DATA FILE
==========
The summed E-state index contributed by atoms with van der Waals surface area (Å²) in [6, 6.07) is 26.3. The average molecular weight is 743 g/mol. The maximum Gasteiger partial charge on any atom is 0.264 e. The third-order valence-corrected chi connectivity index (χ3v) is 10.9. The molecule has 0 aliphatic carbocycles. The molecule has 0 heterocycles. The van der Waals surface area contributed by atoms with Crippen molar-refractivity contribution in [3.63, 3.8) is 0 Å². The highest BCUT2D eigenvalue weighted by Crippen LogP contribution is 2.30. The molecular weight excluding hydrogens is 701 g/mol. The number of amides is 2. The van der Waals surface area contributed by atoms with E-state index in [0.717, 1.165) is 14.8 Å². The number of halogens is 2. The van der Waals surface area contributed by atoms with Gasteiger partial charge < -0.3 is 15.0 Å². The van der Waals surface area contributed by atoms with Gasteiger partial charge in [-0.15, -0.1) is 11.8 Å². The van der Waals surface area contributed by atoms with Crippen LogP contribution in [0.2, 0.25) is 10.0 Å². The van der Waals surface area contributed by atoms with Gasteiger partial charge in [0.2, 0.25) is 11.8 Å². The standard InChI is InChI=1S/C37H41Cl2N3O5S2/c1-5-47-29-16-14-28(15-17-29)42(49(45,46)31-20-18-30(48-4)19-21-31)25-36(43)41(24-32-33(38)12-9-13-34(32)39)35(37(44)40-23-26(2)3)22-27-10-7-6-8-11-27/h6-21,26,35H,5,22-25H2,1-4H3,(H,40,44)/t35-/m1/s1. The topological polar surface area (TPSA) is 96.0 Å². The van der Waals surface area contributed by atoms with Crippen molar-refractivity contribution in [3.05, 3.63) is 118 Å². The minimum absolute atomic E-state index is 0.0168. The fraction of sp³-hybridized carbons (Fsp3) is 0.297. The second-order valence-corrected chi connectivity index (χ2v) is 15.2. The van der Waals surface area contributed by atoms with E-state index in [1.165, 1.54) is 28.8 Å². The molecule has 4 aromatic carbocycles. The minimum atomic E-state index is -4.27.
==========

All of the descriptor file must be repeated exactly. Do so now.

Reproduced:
The summed E-state index contributed by atoms with van der Waals surface area (Å²) in [6, 6.07) is 26.3. The average molecular weight is 743 g/mol. The maximum Gasteiger partial charge on any atom is 0.264 e. The third-order valence-corrected chi connectivity index (χ3v) is 10.9. The molecule has 0 aliphatic carbocycles. The molecule has 0 heterocycles. The van der Waals surface area contributed by atoms with Crippen molar-refractivity contribution in [3.63, 3.8) is 0 Å². The highest BCUT2D eigenvalue weighted by Crippen LogP contribution is 2.30. The molecular weight excluding hydrogens is 701 g/mol. The number of amides is 2. The van der Waals surface area contributed by atoms with E-state index in [0.717, 1.165) is 14.8 Å². The number of halogens is 2. The van der Waals surface area contributed by atoms with Gasteiger partial charge < -0.3 is 15.0 Å². The van der Waals surface area contributed by atoms with Gasteiger partial charge in [-0.15, -0.1) is 11.8 Å². The van der Waals surface area contributed by atoms with Crippen LogP contribution in [0.2, 0.25) is 10.0 Å². The van der Waals surface area contributed by atoms with Gasteiger partial charge in [0.2, 0.25) is 11.8 Å². The standard InChI is InChI=1S/C37H41Cl2N3O5S2/c1-5-47-29-16-14-28(15-17-29)42(49(45,46)31-20-18-30(48-4)19-21-31)25-36(43)41(24-32-33(38)12-9-13-34(32)39)35(37(44)40-23-26(2)3)22-27-10-7-6-8-11-27/h6-21,26,35H,5,22-25H2,1-4H3,(H,40,44)/t35-/m1/s1. The topological polar surface area (TPSA) is 96.0 Å². The van der Waals surface area contributed by atoms with Crippen molar-refractivity contribution in [3.05, 3.63) is 118 Å². The minimum absolute atomic E-state index is 0.0168. The fraction of sp³-hybridized carbons (Fsp3) is 0.297. The second-order valence-corrected chi connectivity index (χ2v) is 15.2. The van der Waals surface area contributed by atoms with E-state index in [1.165, 1.54) is 28.8 Å². The molecule has 4 aromatic carbocycles. The minimum atomic E-state index is -4.27.